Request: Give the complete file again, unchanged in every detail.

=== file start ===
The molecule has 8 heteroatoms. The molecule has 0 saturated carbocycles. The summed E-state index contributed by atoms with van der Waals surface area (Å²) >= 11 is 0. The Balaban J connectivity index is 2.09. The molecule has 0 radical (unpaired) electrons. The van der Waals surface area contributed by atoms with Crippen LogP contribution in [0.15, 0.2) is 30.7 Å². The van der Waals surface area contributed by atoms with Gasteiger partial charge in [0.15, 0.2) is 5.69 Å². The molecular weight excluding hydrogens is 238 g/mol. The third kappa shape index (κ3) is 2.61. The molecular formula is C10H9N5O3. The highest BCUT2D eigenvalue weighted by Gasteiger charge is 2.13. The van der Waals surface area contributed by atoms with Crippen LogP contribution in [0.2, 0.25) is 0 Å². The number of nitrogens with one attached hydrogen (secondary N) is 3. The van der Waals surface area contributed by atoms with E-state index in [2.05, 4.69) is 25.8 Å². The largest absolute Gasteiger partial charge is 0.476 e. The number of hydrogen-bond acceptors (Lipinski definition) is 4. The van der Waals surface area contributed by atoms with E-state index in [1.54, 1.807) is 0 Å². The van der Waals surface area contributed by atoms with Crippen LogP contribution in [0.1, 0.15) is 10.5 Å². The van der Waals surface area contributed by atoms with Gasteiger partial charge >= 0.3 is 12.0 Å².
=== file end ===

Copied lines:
The molecule has 8 heteroatoms. The molecule has 0 saturated carbocycles. The summed E-state index contributed by atoms with van der Waals surface area (Å²) >= 11 is 0. The Balaban J connectivity index is 2.09. The molecule has 0 radical (unpaired) electrons. The van der Waals surface area contributed by atoms with Crippen LogP contribution in [0.15, 0.2) is 30.7 Å². The van der Waals surface area contributed by atoms with Gasteiger partial charge in [0.15, 0.2) is 5.69 Å². The molecular weight excluding hydrogens is 238 g/mol. The third kappa shape index (κ3) is 2.61. The molecular formula is C10H9N5O3. The highest BCUT2D eigenvalue weighted by Gasteiger charge is 2.13. The van der Waals surface area contributed by atoms with Crippen LogP contribution in [0.2, 0.25) is 0 Å². The number of nitrogens with one attached hydrogen (secondary N) is 3. The van der Waals surface area contributed by atoms with E-state index in [2.05, 4.69) is 25.8 Å². The largest absolute Gasteiger partial charge is 0.476 e. The number of hydrogen-bond acceptors (Lipinski definition) is 4. The van der Waals surface area contributed by atoms with E-state index in [1.54, 1.807) is 0 Å². The van der Waals surface area contributed by atoms with Crippen LogP contribution in [0.1, 0.15) is 10.5 Å². The van der Waals surface area contributed by atoms with Gasteiger partial charge >= 0.3 is 12.0 Å².